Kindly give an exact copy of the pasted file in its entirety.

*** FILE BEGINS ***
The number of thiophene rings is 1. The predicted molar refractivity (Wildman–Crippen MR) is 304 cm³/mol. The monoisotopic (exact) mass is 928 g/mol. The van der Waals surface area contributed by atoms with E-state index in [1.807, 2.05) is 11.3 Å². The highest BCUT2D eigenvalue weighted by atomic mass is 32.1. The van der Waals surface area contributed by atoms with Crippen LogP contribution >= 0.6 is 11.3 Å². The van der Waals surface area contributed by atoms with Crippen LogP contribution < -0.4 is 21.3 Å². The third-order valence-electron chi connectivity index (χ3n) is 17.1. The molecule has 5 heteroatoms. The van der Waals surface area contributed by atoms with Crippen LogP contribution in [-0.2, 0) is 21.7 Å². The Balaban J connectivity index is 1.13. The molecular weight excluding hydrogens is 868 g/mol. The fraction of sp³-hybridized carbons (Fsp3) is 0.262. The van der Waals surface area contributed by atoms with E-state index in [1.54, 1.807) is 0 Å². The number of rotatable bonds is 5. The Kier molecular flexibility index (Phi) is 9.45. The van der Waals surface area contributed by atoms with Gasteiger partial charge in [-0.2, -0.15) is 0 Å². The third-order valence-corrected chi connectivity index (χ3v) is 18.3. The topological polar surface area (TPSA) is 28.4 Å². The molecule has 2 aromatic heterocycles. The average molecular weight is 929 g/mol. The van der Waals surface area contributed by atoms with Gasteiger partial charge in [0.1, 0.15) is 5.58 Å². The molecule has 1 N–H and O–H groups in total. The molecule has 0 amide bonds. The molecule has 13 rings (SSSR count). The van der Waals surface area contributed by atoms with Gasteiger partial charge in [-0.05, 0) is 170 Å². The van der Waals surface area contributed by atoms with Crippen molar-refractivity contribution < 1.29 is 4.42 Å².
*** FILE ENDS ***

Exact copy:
The number of thiophene rings is 1. The predicted molar refractivity (Wildman–Crippen MR) is 304 cm³/mol. The monoisotopic (exact) mass is 928 g/mol. The van der Waals surface area contributed by atoms with E-state index in [1.807, 2.05) is 11.3 Å². The highest BCUT2D eigenvalue weighted by atomic mass is 32.1. The van der Waals surface area contributed by atoms with Crippen LogP contribution >= 0.6 is 11.3 Å². The van der Waals surface area contributed by atoms with Crippen LogP contribution < -0.4 is 21.3 Å². The third-order valence-electron chi connectivity index (χ3n) is 17.1. The molecule has 5 heteroatoms. The van der Waals surface area contributed by atoms with Crippen LogP contribution in [-0.2, 0) is 21.7 Å². The Balaban J connectivity index is 1.13. The molecular weight excluding hydrogens is 868 g/mol. The fraction of sp³-hybridized carbons (Fsp3) is 0.262. The van der Waals surface area contributed by atoms with E-state index in [1.54, 1.807) is 0 Å². The number of rotatable bonds is 5. The Kier molecular flexibility index (Phi) is 9.45. The van der Waals surface area contributed by atoms with Gasteiger partial charge in [-0.2, -0.15) is 0 Å². The third-order valence-corrected chi connectivity index (χ3v) is 18.3. The topological polar surface area (TPSA) is 28.4 Å². The molecule has 2 aromatic heterocycles. The average molecular weight is 929 g/mol. The van der Waals surface area contributed by atoms with Gasteiger partial charge in [0.1, 0.15) is 5.58 Å². The molecule has 1 N–H and O–H groups in total. The molecule has 0 amide bonds. The molecule has 13 rings (SSSR count). The van der Waals surface area contributed by atoms with Gasteiger partial charge in [-0.05, 0) is 170 Å². The van der Waals surface area contributed by atoms with Crippen molar-refractivity contribution < 1.29 is 4.42 Å².